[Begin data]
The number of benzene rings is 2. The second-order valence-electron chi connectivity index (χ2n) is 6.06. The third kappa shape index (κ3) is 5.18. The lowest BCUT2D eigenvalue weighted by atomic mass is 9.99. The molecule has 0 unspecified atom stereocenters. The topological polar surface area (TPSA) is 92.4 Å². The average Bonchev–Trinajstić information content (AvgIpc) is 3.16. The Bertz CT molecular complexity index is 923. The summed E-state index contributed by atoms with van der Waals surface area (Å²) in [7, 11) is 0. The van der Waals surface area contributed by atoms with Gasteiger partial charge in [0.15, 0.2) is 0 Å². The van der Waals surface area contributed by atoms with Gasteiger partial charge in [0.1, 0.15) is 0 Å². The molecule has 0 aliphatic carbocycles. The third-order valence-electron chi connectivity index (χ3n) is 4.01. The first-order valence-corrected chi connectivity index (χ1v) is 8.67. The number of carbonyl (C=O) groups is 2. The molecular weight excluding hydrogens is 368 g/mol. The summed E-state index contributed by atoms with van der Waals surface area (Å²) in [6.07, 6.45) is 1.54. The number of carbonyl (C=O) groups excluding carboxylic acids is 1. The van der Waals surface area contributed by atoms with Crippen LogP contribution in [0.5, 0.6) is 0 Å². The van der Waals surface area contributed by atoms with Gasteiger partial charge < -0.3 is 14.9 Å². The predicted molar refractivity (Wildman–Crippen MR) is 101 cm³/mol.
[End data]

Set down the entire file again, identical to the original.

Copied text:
The number of benzene rings is 2. The second-order valence-electron chi connectivity index (χ2n) is 6.06. The third kappa shape index (κ3) is 5.18. The lowest BCUT2D eigenvalue weighted by atomic mass is 9.99. The molecule has 0 unspecified atom stereocenters. The topological polar surface area (TPSA) is 92.4 Å². The average Bonchev–Trinajstić information content (AvgIpc) is 3.16. The Bertz CT molecular complexity index is 923. The summed E-state index contributed by atoms with van der Waals surface area (Å²) in [7, 11) is 0. The van der Waals surface area contributed by atoms with Gasteiger partial charge in [0.15, 0.2) is 0 Å². The van der Waals surface area contributed by atoms with Gasteiger partial charge in [0.1, 0.15) is 0 Å². The molecule has 0 aliphatic carbocycles. The third-order valence-electron chi connectivity index (χ3n) is 4.01. The first-order valence-corrected chi connectivity index (χ1v) is 8.67. The number of carbonyl (C=O) groups is 2. The molecular weight excluding hydrogens is 368 g/mol. The summed E-state index contributed by atoms with van der Waals surface area (Å²) in [6.07, 6.45) is 1.54. The number of carbonyl (C=O) groups excluding carboxylic acids is 1. The van der Waals surface area contributed by atoms with Crippen LogP contribution in [0.5, 0.6) is 0 Å². The van der Waals surface area contributed by atoms with Gasteiger partial charge < -0.3 is 14.9 Å². The predicted molar refractivity (Wildman–Crippen MR) is 101 cm³/mol.